Here is another photo of the ship in Tauranga, you can see how little the people look; look how close the ship gets to the side of the port. Sometimes the ship went in front-ways and sometimes it reversed in but Captain Charles had a round of applause for his excellent parking.
Cruise ship at Tauranga
My husband came with me on the cruise and we were upgraded to a cabin with a port hole.
Our Cabin
It wasn't very big but quite roomy enough for us. Here is the other side of the room.

Of course we had a little en-suite but I forgot to take a photo of that.
Our steward cleaned our room twice a day and every other night when we came back to our room we would find a little animal that he had made out of towels for us. We were delighted. There was also the Cruise Compass letting us know the weather, the port, the dinner dress code and the activities for the next day

The ship was enormous and here is a photo of the main street on deck 5, this was where the duty free shops and bars and cafes were. There were often musicians playing as we walked through as well. As we wandered through we would often see people we knew and would catch up with what they had been doing. There were about seven ladies I knew from Waverley Patchworkers doing the cruise as well as the other tutors.
Main Street
View from above
The windows you can see above the Pig and Whistle hotel in the photo above are promenade cabins, so those people had an interior view rather than an ocean view. I spoke to some people who were in one of those rooms and they said that there was no sound noise that got through to their rooms.
Entrance to the Casino
There was a casino and a gym and spa and pools and rock climbing and mini golf but I didn't do any of those activities. I did use the hairdresser a couple of times though and it was fantastic not to have to bother doing it myself.
Johnny Rockets hamburger bar

Basketball court
Overlooking the pool area
Every night we had dinner in the Carmen dining room on deck 3 and we were treated to a 3 course a la carte menu, we always had the same drink and food waiter and they would make their recommendations to help us order. We still miss Eric our waiter.
Carmen dining room
There were three levels of dining and ours was the bottom one and twice during the cruise all the waiters walked through the room waving their serviettes and sang a song for us.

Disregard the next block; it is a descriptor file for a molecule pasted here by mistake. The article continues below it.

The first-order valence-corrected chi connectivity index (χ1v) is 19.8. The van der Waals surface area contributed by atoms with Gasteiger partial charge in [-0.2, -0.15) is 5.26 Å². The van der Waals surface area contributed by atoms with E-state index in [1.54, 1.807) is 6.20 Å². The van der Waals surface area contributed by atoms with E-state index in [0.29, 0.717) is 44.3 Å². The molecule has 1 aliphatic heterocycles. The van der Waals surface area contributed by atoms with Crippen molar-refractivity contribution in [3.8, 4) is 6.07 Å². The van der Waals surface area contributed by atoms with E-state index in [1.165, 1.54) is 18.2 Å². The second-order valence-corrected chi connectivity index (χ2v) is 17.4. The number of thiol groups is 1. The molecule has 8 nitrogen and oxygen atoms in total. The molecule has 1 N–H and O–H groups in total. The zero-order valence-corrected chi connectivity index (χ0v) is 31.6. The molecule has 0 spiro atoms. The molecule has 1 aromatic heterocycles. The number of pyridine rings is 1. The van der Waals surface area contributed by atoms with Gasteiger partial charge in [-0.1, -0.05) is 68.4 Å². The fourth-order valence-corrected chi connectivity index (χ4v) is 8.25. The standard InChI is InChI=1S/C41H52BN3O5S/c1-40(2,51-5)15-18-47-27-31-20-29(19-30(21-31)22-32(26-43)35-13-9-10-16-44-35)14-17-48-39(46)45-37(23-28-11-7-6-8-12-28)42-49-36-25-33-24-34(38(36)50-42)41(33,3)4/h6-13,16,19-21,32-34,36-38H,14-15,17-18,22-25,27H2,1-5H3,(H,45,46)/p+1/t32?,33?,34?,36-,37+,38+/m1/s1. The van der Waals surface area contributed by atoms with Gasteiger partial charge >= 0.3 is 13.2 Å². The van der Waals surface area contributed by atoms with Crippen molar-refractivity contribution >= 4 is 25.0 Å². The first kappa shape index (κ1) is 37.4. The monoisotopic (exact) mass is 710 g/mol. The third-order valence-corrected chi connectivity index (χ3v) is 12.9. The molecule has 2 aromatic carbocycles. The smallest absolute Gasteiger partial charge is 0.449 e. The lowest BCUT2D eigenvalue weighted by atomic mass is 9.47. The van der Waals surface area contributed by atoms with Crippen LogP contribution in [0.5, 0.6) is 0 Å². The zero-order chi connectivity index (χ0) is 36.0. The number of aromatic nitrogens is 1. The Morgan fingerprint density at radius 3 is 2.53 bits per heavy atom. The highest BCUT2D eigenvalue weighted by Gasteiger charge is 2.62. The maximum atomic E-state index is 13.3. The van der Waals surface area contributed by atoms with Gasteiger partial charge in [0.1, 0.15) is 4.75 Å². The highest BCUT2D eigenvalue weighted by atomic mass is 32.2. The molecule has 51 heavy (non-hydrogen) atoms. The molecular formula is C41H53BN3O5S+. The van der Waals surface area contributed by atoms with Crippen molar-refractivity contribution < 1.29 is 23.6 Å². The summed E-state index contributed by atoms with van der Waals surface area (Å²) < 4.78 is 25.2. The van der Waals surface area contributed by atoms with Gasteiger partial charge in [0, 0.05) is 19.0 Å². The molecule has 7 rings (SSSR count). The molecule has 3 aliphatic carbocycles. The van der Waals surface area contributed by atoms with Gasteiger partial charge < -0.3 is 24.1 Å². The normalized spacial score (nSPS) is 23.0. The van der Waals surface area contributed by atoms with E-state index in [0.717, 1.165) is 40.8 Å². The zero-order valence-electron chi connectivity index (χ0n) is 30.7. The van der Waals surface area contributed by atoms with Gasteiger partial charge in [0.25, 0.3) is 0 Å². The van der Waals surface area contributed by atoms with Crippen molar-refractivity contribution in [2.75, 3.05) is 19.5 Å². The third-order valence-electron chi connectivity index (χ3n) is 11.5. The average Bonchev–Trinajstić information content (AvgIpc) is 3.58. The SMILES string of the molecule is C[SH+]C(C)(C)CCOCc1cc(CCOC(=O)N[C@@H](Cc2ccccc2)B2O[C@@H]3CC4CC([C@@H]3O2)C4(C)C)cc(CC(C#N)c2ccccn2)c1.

Waiters song
After dinner we would go to the La Scala theatre and watch a show, sometimes a singer, comedian, or orchestra. What a life!
La Scala Theatre
 So we didn't lose track of time, every day the sign on the floor of the lifts would change so we would know what day of the week it was.
What day is it today?
The ship was so beautiful with no expense spared in all the decorations, there was food available 24 hours a day, as well as a cup-cake shop, pizza and ice cream bar and a huge buffet up on deck 11 where you could sit and watch the ocean.

There were discos and leaving the port parties, dance lessons, scrap booking and bingo and all sorts of activities. I didn't participate in them because on the sailing days I was teaching my crazy patchwork classes and I didn't want to stay up late partying when I had a class the next day.

There were about 3,500 people on the cruise and over 1,500 staff.
There were about 320 women doing the needlework lessons and about 50 husbands came along to enjoy the cruise as well.
On the first sailing day the Needlework organisers Simon, Maureen and Clare gave us all a bag, beaded lanyard and an embroidered name tag.

The classes went well but were very busy and I forgot to take any photos. We had classes on the fifth floor of the dining room and were treated to wonderful views of the ocean all day.
Finally on the last day of teaching I remembered to take a photo of my Journal cover class, it was late and some had already left so it is not a photo of the entire class.
Journal Cover class
At the farewell event, Susan came up to me and showed me that she had finished hers.
Susan and her journal cover
At the Needlecraft farewell event we were honoured that Captain Charles came and spoke to us and said how he enjoyed having us on the ship and our work was just as important as the craftsmen who made the ship. He made a few fans that day. There were 3 sewing machines given out as prizes by Pfaff, so there were some very happy women.

Well that's a snapshot of my first cruise. What I haven't told you is that between New Zealand and Hobart, as we crossed the Tasman Sea we had very rough weather, 10 metre (30 foot waves) and the ship was really rocking side to side. Many people suffered from sea sickness including a couple of the teachers.
The good news for me was that I didn't suffer at all, in fact I loved watching the big waves. The only sickness I was in danger of was from overeating all the wonderful food.

I will tell you all about our New Zealand adventures in the next post.
Bye for now,